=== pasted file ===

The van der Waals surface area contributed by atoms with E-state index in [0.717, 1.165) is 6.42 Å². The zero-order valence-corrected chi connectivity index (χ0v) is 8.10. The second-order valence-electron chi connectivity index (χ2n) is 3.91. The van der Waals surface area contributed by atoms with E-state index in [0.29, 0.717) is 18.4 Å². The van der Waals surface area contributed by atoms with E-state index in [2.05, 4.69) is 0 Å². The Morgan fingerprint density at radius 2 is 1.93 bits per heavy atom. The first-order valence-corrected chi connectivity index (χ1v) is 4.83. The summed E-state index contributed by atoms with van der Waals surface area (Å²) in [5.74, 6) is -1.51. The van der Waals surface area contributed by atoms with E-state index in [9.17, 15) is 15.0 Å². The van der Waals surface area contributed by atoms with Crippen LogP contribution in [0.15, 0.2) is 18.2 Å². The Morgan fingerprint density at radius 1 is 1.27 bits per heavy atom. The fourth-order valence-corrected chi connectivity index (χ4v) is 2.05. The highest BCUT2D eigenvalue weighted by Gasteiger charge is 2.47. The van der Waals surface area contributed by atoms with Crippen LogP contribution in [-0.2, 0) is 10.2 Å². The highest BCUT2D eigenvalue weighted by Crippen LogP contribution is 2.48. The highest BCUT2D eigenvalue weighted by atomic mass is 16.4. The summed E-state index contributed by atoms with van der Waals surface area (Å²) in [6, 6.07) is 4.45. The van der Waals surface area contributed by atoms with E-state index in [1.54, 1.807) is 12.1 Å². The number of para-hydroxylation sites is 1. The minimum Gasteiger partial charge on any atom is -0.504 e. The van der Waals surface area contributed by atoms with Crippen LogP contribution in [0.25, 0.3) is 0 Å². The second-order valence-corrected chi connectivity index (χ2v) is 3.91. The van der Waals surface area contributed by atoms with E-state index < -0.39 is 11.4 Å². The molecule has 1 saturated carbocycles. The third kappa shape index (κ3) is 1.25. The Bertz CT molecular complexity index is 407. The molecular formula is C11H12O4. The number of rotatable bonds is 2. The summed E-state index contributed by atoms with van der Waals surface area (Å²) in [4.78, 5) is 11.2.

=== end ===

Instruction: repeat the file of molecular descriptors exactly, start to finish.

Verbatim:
The van der Waals surface area contributed by atoms with E-state index in [0.717, 1.165) is 6.42 Å². The zero-order valence-corrected chi connectivity index (χ0v) is 8.10. The second-order valence-electron chi connectivity index (χ2n) is 3.91. The van der Waals surface area contributed by atoms with E-state index in [0.29, 0.717) is 18.4 Å². The van der Waals surface area contributed by atoms with E-state index in [2.05, 4.69) is 0 Å². The Morgan fingerprint density at radius 2 is 1.93 bits per heavy atom. The first-order valence-corrected chi connectivity index (χ1v) is 4.83. The summed E-state index contributed by atoms with van der Waals surface area (Å²) in [5.74, 6) is -1.51. The van der Waals surface area contributed by atoms with E-state index in [9.17, 15) is 15.0 Å². The van der Waals surface area contributed by atoms with Crippen LogP contribution in [0.15, 0.2) is 18.2 Å². The Morgan fingerprint density at radius 1 is 1.27 bits per heavy atom. The fourth-order valence-corrected chi connectivity index (χ4v) is 2.05. The highest BCUT2D eigenvalue weighted by Gasteiger charge is 2.47. The van der Waals surface area contributed by atoms with Crippen LogP contribution in [-0.2, 0) is 10.2 Å². The highest BCUT2D eigenvalue weighted by Crippen LogP contribution is 2.48. The highest BCUT2D eigenvalue weighted by atomic mass is 16.4. The summed E-state index contributed by atoms with van der Waals surface area (Å²) in [6, 6.07) is 4.45. The van der Waals surface area contributed by atoms with E-state index in [1.54, 1.807) is 12.1 Å². The number of para-hydroxylation sites is 1. The minimum Gasteiger partial charge on any atom is -0.504 e. The van der Waals surface area contributed by atoms with Crippen LogP contribution in [0.25, 0.3) is 0 Å². The second-order valence-corrected chi connectivity index (χ2v) is 3.91. The van der Waals surface area contributed by atoms with E-state index < -0.39 is 11.4 Å². The molecule has 1 saturated carbocycles. The third kappa shape index (κ3) is 1.25. The Bertz CT molecular complexity index is 407. The molecular formula is C11H12O4. The number of rotatable bonds is 2. The summed E-state index contributed by atoms with van der Waals surface area (Å²) in [4.78, 5) is 11.2.